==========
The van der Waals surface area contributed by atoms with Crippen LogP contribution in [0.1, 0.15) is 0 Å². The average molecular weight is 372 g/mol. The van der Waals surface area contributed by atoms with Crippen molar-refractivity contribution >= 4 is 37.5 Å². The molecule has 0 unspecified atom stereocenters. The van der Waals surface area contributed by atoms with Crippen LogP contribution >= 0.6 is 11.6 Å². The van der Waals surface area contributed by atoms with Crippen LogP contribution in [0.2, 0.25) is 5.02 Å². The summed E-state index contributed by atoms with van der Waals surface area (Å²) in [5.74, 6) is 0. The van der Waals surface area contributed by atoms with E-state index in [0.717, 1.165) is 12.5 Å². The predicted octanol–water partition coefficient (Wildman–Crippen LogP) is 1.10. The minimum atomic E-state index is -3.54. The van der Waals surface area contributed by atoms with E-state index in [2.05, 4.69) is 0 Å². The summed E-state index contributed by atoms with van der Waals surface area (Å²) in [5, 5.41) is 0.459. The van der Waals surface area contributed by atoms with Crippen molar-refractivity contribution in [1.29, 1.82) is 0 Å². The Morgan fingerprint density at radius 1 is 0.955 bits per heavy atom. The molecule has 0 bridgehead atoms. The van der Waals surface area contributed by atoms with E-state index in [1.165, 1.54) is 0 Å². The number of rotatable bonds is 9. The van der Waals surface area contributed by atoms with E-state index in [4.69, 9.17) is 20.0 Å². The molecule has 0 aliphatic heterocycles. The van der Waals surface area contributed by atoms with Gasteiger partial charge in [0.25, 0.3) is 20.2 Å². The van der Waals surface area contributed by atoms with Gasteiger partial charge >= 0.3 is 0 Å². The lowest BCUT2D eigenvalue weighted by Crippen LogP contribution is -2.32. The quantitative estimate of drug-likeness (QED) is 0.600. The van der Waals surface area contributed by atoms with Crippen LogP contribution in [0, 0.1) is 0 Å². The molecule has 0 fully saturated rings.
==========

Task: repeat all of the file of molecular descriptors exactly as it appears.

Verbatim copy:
The van der Waals surface area contributed by atoms with Crippen LogP contribution in [0.1, 0.15) is 0 Å². The average molecular weight is 372 g/mol. The van der Waals surface area contributed by atoms with Crippen molar-refractivity contribution >= 4 is 37.5 Å². The molecule has 0 unspecified atom stereocenters. The van der Waals surface area contributed by atoms with Crippen LogP contribution >= 0.6 is 11.6 Å². The van der Waals surface area contributed by atoms with Crippen LogP contribution in [0.2, 0.25) is 5.02 Å². The summed E-state index contributed by atoms with van der Waals surface area (Å²) in [5.74, 6) is 0. The van der Waals surface area contributed by atoms with E-state index in [0.717, 1.165) is 12.5 Å². The predicted octanol–water partition coefficient (Wildman–Crippen LogP) is 1.10. The minimum atomic E-state index is -3.54. The van der Waals surface area contributed by atoms with E-state index in [2.05, 4.69) is 0 Å². The summed E-state index contributed by atoms with van der Waals surface area (Å²) in [5, 5.41) is 0.459. The van der Waals surface area contributed by atoms with Crippen molar-refractivity contribution in [1.29, 1.82) is 0 Å². The Morgan fingerprint density at radius 1 is 0.955 bits per heavy atom. The molecule has 0 bridgehead atoms. The van der Waals surface area contributed by atoms with E-state index in [1.165, 1.54) is 0 Å². The number of rotatable bonds is 9. The van der Waals surface area contributed by atoms with E-state index in [4.69, 9.17) is 20.0 Å². The molecule has 0 aliphatic heterocycles. The van der Waals surface area contributed by atoms with Gasteiger partial charge in [0.25, 0.3) is 20.2 Å². The van der Waals surface area contributed by atoms with Gasteiger partial charge >= 0.3 is 0 Å². The lowest BCUT2D eigenvalue weighted by Crippen LogP contribution is -2.32. The quantitative estimate of drug-likeness (QED) is 0.600. The van der Waals surface area contributed by atoms with Crippen LogP contribution in [0, 0.1) is 0 Å². The molecule has 0 fully saturated rings.